While the massive interest rate hikes implemented over the course of last year by the Federal Reserve were touted as a way to bring down inflation, the move stands to have dire consequences across the economy in 2024.
According to the Mortgage Bankers Association, a host of office space owners across the United States are at increased risk of defaulting on loans that are set to be repaid or refinanced this year, typically under far less favorable terms than those of the original loan.
As office space continues to go unused following a widespread shift to remote work brought on by the pandemic, as many as 10 office buildings per month were on the verge of default as of July.
Vacant office space in the US is at its highest level ever of 18.7% 🚨
No rent is being paid on 1/5th of all US office space.
$46 billion of variable rate office debt will mature and need to be rolled this year — get ready for a wave of defaults on commercial real estate loans: pic.twitter.com/mBF9ApFH6P
— Joe Consorti ⚡ (@JoeConsorti) March 28, 2023
With roughly $117 billion worth of loans coming due this year, that default rate is almost guaranteed to increase significantly, potentially putting unsustainable pressure on banks, developers — and the broader economy. Analysts say the situation could tip the nation into a recession.
Roughly 40% of outstanding office loans are currently for properties that are no longer worth as much as the amount still owed on them. A report from Moody’s Analytics indicated that well over 200 loans are at a heightened risk of default when they come due soon because the properties are not bringing in enough revenue to pay the balance, which has been bloated due to interest rate hikes.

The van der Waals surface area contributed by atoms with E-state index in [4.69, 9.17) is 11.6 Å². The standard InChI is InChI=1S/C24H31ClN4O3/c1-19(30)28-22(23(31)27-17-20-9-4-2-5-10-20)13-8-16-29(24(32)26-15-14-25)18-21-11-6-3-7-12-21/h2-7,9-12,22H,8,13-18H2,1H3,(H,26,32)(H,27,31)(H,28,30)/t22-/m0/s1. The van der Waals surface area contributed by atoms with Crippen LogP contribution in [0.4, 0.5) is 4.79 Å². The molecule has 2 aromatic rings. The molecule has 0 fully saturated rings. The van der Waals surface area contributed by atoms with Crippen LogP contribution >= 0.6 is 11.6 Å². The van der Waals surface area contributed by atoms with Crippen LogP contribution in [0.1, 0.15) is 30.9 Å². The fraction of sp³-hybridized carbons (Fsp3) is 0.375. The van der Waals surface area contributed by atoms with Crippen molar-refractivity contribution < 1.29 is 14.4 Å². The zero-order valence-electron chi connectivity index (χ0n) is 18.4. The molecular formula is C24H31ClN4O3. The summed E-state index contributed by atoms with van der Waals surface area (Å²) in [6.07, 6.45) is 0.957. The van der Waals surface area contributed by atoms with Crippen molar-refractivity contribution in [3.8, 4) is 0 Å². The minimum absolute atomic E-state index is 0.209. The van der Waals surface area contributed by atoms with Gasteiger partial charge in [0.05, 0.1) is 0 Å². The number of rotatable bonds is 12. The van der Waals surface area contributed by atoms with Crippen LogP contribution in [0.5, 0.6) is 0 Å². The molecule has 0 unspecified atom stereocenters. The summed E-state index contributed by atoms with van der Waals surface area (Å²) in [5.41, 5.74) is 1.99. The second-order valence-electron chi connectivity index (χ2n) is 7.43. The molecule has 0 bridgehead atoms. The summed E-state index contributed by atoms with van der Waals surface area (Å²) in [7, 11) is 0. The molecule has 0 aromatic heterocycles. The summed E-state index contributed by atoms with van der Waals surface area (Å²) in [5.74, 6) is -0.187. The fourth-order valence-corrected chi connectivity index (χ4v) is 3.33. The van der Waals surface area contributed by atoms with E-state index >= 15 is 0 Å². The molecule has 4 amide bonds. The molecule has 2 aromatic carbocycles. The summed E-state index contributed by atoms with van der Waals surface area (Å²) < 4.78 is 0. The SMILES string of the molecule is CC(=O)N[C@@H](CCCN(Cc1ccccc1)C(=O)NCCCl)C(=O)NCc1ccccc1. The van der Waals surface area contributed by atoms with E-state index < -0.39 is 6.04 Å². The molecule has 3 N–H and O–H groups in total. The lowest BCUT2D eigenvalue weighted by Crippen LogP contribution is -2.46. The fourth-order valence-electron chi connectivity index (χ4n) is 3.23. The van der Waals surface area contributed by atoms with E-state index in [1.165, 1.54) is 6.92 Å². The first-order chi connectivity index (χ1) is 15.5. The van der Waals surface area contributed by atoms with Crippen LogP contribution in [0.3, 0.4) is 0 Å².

Even though the central bank has signaled that rates will moderate and begin to fall over the course of 2024, that is likely not going to be enough to save some particularly vulnerable properties, including Manhattan’s Seagram building.
When it was approved for a mortgage in 2012, developers expected it would make $74 million per year. Over the course of a decade, the closest it ever came to achieving that goal was in 2018 when it fell $5 million short. In 2022, it brought in just over one-third of that amount.
While recession predictions for 2023 did not come to pass, many economists maintain that it is still just a matter of time.
In a recent statement to Fox News, economist Harry Dent said: “Since 2009, this has been 100% artificial, unprecedented money printing and deficits; $27 trillion over 15 years, to be exact. This is off the charts, 100% artificial, which means we’re in a dangerous state. I think 2024 is going to be the biggest single crash year we’ll see in our lifetimes.”